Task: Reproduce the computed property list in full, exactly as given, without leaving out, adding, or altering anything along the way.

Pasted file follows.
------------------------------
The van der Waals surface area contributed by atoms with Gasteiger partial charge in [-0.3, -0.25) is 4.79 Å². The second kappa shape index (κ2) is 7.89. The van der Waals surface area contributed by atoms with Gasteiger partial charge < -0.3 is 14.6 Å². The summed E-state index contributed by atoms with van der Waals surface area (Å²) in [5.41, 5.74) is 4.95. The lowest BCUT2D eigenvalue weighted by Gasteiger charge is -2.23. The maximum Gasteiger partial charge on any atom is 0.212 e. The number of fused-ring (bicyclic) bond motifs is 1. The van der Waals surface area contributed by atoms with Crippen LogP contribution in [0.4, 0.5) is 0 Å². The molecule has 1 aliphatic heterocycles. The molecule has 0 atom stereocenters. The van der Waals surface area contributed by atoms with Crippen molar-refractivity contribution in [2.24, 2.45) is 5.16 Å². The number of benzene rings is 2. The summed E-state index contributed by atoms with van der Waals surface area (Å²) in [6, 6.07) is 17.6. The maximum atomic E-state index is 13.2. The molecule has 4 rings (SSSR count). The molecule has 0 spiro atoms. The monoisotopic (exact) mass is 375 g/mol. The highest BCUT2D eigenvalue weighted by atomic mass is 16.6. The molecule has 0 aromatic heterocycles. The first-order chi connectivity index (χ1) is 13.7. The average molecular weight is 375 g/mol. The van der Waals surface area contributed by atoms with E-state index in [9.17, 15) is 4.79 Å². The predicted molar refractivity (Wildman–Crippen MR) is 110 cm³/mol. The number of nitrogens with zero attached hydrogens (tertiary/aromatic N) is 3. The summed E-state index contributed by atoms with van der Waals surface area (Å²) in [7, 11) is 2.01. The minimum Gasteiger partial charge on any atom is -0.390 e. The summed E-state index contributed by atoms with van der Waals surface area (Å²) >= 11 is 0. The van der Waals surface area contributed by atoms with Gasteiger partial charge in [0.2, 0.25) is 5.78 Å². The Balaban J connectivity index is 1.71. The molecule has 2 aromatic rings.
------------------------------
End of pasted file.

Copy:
The van der Waals surface area contributed by atoms with Gasteiger partial charge in [-0.3, -0.25) is 4.79 Å². The second kappa shape index (κ2) is 7.89. The van der Waals surface area contributed by atoms with Gasteiger partial charge < -0.3 is 14.6 Å². The summed E-state index contributed by atoms with van der Waals surface area (Å²) in [5.41, 5.74) is 4.95. The lowest BCUT2D eigenvalue weighted by Gasteiger charge is -2.23. The maximum Gasteiger partial charge on any atom is 0.212 e. The number of fused-ring (bicyclic) bond motifs is 1. The van der Waals surface area contributed by atoms with Crippen LogP contribution in [0.4, 0.5) is 0 Å². The molecule has 1 aliphatic heterocycles. The molecule has 0 atom stereocenters. The van der Waals surface area contributed by atoms with Crippen molar-refractivity contribution in [2.24, 2.45) is 5.16 Å². The number of benzene rings is 2. The summed E-state index contributed by atoms with van der Waals surface area (Å²) in [6, 6.07) is 17.6. The maximum atomic E-state index is 13.2. The molecule has 4 rings (SSSR count). The molecule has 0 spiro atoms. The monoisotopic (exact) mass is 375 g/mol. The highest BCUT2D eigenvalue weighted by atomic mass is 16.6. The molecule has 0 aromatic heterocycles. The first-order chi connectivity index (χ1) is 13.7. The average molecular weight is 375 g/mol. The van der Waals surface area contributed by atoms with E-state index in [9.17, 15) is 4.79 Å². The predicted molar refractivity (Wildman–Crippen MR) is 110 cm³/mol. The number of nitrogens with zero attached hydrogens (tertiary/aromatic N) is 3. The summed E-state index contributed by atoms with van der Waals surface area (Å²) in [7, 11) is 2.01. The minimum Gasteiger partial charge on any atom is -0.390 e. The summed E-state index contributed by atoms with van der Waals surface area (Å²) >= 11 is 0. The van der Waals surface area contributed by atoms with Gasteiger partial charge in [0.2, 0.25) is 5.78 Å². The Balaban J connectivity index is 1.71. The molecule has 2 aromatic rings.